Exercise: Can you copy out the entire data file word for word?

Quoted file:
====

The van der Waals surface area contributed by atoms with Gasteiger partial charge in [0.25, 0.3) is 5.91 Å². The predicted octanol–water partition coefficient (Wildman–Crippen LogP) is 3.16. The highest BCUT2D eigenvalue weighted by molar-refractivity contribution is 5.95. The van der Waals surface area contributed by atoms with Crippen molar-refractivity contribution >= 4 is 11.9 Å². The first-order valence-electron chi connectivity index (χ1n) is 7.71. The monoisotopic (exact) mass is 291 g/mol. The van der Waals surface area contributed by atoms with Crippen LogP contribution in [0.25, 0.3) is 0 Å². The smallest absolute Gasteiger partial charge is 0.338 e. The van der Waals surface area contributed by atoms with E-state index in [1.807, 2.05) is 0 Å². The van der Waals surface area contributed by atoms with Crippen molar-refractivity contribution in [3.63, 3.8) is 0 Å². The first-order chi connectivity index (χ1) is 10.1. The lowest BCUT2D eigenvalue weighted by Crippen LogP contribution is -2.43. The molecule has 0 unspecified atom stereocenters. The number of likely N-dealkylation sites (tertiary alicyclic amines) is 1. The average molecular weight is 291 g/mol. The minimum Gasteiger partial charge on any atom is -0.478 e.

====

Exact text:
The van der Waals surface area contributed by atoms with Gasteiger partial charge in [0.25, 0.3) is 5.91 Å². The predicted octanol–water partition coefficient (Wildman–Crippen LogP) is 3.16. The highest BCUT2D eigenvalue weighted by molar-refractivity contribution is 5.95. The van der Waals surface area contributed by atoms with Crippen molar-refractivity contribution >= 4 is 11.9 Å². The first-order valence-electron chi connectivity index (χ1n) is 7.71. The monoisotopic (exact) mass is 291 g/mol. The van der Waals surface area contributed by atoms with Crippen LogP contribution in [0.25, 0.3) is 0 Å². The smallest absolute Gasteiger partial charge is 0.338 e. The van der Waals surface area contributed by atoms with E-state index in [1.807, 2.05) is 0 Å². The van der Waals surface area contributed by atoms with Crippen molar-refractivity contribution in [3.63, 3.8) is 0 Å². The first-order chi connectivity index (χ1) is 10.1. The lowest BCUT2D eigenvalue weighted by Crippen LogP contribution is -2.43. The molecule has 0 unspecified atom stereocenters. The number of likely N-dealkylation sites (tertiary alicyclic amines) is 1. The average molecular weight is 291 g/mol. The minimum Gasteiger partial charge on any atom is -0.478 e.